Ceviche is a seafood meal made with fresh raw fish or shellfish that has been cured in citrus juices and seasoned with ají, chilli peppers, salt, coriander, or minced onions. Sauvignon Blanc, Riesling, Albariño, Sparkling Wine, Grüner Veltliner, or Chenin Blanc are acidic and unoaked white wines with a hint of tang that combine nicely with Ceviche.

Best Wine with Ceviche

Sauvignon Blanc and Ceviche Pairing

There are hundreds of Ceviche across the region. Fish or seafood could vary from Salmon, Grouper, Tuna, Lobster, Shrimp, Crab, Oysters, Mussels or Scallops. Additional side-dishes like corn on the cob, or diced sweet potatoes may also accompany this flavourful and tangy dish.

Sauvignon Blanc is a citrusy white wine with bright flavours of lemon, lime, and grapefruit, which all complement the tangy acidity of Ceviche.  Sauvignon Blanc also serves up some grassy green herbal notes that complement any fresh herbs sprinkled on Ceviche or used in the marinade.  Notes of stone, mineral, and slate also lie within Sauvignon Blanc, and these flavours complement the natural sea kissed saline notes you’ll find in fresh seafood.

The high acidity of Sauvignon Blanc ensures that it will also not overpower the subtle fish flavours in Ceviche, but rather it will draw out the unique minerality the seafood has to offer.

Off-Dry Riesling and Ceviche Pairing

As Ceviche is cured in citrus juices, you need to match it up with something equally acidic in nature, or else the wine will come off as flat.  If the wine is oaked, the citrus used in Ceviche may also make the wine taste ‘hot’ in an unappealing way.  Fortunately, with Riesling, the wine is always acidic, and very rarely sees oak.

Riesling is a white wine that features refreshing flavours of lime, lemon, green apple, apricot and honey.  Given that Ceviche is marinated in citrus juice, most of these flavours are quite complementary.  Riesling also comes in a wide variety of options from around the world.  Typically, the biggest choice you’ll make is if you want a dry Riesling, an off-dry Riesling, or a sweet Riesling.

With Ceviche, you’ll want either a dry or off-dry Riesling (sweet Riesling is meant for desserts), and that choice always comes down to your personal preference.  Dry Riesling means the wine is not sweet, where off-dry means the Riesling is slightly sweet.  If your Ceviche has chillies, I’d recommend an off-dry Riesling, as the refreshing sweetness of the wine cools down the heat allowing you to enjoy the earthier flavours of the chillies.  For regular Ceviche that isn’t spicy, I also enjoy off-dry Riesling as I find the sweetness complements the citrus-cooked seafood’s sweeter flavours.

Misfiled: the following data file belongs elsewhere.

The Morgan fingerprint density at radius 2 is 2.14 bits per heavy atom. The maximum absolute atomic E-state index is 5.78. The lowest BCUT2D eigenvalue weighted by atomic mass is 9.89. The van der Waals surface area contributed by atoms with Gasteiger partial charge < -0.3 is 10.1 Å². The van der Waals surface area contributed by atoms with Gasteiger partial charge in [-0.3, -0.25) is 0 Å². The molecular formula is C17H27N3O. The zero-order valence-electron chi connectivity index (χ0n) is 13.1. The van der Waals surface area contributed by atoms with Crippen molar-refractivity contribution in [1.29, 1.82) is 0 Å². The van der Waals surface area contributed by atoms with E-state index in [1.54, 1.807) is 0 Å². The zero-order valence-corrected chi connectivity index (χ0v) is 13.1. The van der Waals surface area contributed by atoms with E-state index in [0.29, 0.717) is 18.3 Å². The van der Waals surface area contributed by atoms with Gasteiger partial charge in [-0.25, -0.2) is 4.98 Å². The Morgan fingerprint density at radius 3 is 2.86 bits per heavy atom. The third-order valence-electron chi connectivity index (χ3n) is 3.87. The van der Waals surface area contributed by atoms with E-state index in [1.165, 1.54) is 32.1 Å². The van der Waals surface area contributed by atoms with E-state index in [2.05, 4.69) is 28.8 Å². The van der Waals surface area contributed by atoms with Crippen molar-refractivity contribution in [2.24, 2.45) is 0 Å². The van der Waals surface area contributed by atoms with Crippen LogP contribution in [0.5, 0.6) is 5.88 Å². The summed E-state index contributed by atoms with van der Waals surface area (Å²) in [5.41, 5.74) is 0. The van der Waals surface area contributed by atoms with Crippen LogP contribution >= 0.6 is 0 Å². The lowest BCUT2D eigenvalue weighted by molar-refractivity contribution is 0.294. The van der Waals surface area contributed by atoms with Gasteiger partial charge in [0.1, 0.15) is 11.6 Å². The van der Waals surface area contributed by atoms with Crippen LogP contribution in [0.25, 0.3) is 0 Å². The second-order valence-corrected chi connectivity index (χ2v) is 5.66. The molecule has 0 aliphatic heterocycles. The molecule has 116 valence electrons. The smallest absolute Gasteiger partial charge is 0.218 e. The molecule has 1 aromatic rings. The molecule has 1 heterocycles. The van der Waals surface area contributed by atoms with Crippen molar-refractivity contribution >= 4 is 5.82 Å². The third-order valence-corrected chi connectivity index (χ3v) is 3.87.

Albariño and Ceviche Pairing

Albariño is a Spanish white wine with a distinctive citrus tang of grapefruit, lemon, and lime that complements Ceviche. With Albariño, you’ll find delicious notes of melon, apple, apricot, lychee and pear.  What makes Albariño stand out from the other white wines mentioned here is its salty minerality that complements the ocean flavours of any white fish or shellfish in your Ceviche.

Crisp and refreshing, Albariño is a dry white wine that tastes fresh and is outstanding with Ceviche.

Sparkling Wine and Ceviche Pairing

Ceviche is the perfect lunch time dish as it’s light, colourful and tastes fresh.  It’s also high in protein and low in fat and carbohydrates, which makes Ceviche incredibly healthy if you’re watching your waistline.

A fresh Sparkling Wine like Prosecco or Spanish Cava mirrors the light and fresh quality of Ceviche while adding a ton of fun to your meal.  Everyone loves bubbly wine as it adds instant fun, however, it also adds a shot of acidity that highlights all the individual fish flavours found in your Ceviche.  While rather neutral in flavour, Sparkling wine does tend to serve up crisp notes and complementary notes of lemon, lime, melon, pear and apple.

Sparkling Wine is also low in alcohol, and if you stick to one drink, you’ll walk away from your meal feeling invigorated and ready to take on the rest of the day.

Beaujolais and Ceviche Pairing

Not everyone loves white wine, so if you’re serving Ceviche at a dinner party and feel the need to be accommodating, Beaujolais will make for an adequate pairing.

Beaujolais is a light and fruity wine from France that provides delicious flavours of cherry, strawberry and raspberry.  Because the wine is light, it won’t swamp out the delicate fish flavours.  Unfortunately, the wine won’t complement anything of the ingredients found in Ceviche, as berries and seafood aren’t a classic combination.  Still, the wine is acidic enough to accentuate the various ingredients found in the Ceviche, and the high acidity of Beaujolais ensures it won’t clash with the acidic citrus marinade used to cure your Ceviche.